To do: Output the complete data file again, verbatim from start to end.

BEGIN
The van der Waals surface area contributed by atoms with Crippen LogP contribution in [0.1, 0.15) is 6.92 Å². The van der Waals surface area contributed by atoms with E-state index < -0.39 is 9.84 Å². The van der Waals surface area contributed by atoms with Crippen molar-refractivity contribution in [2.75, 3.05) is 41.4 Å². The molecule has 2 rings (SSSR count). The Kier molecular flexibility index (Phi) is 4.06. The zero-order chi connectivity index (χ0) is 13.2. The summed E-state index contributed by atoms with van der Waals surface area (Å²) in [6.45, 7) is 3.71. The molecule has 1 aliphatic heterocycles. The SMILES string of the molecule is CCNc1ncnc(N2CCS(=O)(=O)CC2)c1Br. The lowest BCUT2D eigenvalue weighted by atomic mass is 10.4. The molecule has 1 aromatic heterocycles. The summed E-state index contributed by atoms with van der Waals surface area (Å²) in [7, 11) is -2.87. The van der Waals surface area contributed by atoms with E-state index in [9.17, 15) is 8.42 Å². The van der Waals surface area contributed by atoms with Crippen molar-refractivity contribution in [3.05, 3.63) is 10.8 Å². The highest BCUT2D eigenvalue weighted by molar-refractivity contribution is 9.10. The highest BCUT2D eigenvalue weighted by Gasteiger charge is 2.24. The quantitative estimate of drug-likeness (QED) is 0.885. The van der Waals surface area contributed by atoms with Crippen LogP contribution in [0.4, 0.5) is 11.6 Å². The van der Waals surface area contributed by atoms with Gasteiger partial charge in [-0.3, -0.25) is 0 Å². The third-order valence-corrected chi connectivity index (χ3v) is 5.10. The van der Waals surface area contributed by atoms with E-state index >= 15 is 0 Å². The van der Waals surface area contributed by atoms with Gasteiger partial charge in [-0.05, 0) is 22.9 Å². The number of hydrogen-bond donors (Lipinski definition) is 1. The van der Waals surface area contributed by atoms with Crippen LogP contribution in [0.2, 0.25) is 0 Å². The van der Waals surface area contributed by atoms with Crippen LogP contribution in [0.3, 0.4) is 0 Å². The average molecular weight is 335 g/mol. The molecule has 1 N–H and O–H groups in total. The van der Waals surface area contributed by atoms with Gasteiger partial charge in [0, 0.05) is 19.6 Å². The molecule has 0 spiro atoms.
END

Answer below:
The van der Waals surface area contributed by atoms with Crippen LogP contribution in [0.1, 0.15) is 6.92 Å². The van der Waals surface area contributed by atoms with E-state index < -0.39 is 9.84 Å². The van der Waals surface area contributed by atoms with Crippen molar-refractivity contribution in [2.75, 3.05) is 41.4 Å². The molecule has 2 rings (SSSR count). The Kier molecular flexibility index (Phi) is 4.06. The zero-order chi connectivity index (χ0) is 13.2. The summed E-state index contributed by atoms with van der Waals surface area (Å²) in [6.45, 7) is 3.71. The molecule has 1 aliphatic heterocycles. The SMILES string of the molecule is CCNc1ncnc(N2CCS(=O)(=O)CC2)c1Br. The lowest BCUT2D eigenvalue weighted by atomic mass is 10.4. The molecule has 1 aromatic heterocycles. The summed E-state index contributed by atoms with van der Waals surface area (Å²) in [7, 11) is -2.87. The van der Waals surface area contributed by atoms with E-state index in [9.17, 15) is 8.42 Å². The van der Waals surface area contributed by atoms with Crippen molar-refractivity contribution in [3.05, 3.63) is 10.8 Å². The highest BCUT2D eigenvalue weighted by molar-refractivity contribution is 9.10. The highest BCUT2D eigenvalue weighted by Gasteiger charge is 2.24. The quantitative estimate of drug-likeness (QED) is 0.885. The van der Waals surface area contributed by atoms with Crippen LogP contribution in [0.4, 0.5) is 11.6 Å². The van der Waals surface area contributed by atoms with Gasteiger partial charge in [-0.3, -0.25) is 0 Å². The third-order valence-corrected chi connectivity index (χ3v) is 5.10. The van der Waals surface area contributed by atoms with E-state index >= 15 is 0 Å². The van der Waals surface area contributed by atoms with Gasteiger partial charge in [-0.05, 0) is 22.9 Å². The number of hydrogen-bond donors (Lipinski definition) is 1. The van der Waals surface area contributed by atoms with Crippen LogP contribution in [0.2, 0.25) is 0 Å². The van der Waals surface area contributed by atoms with Crippen LogP contribution in [0.3, 0.4) is 0 Å². The average molecular weight is 335 g/mol. The molecule has 1 N–H and O–H groups in total. The van der Waals surface area contributed by atoms with Gasteiger partial charge in [0, 0.05) is 19.6 Å². The molecule has 0 spiro atoms.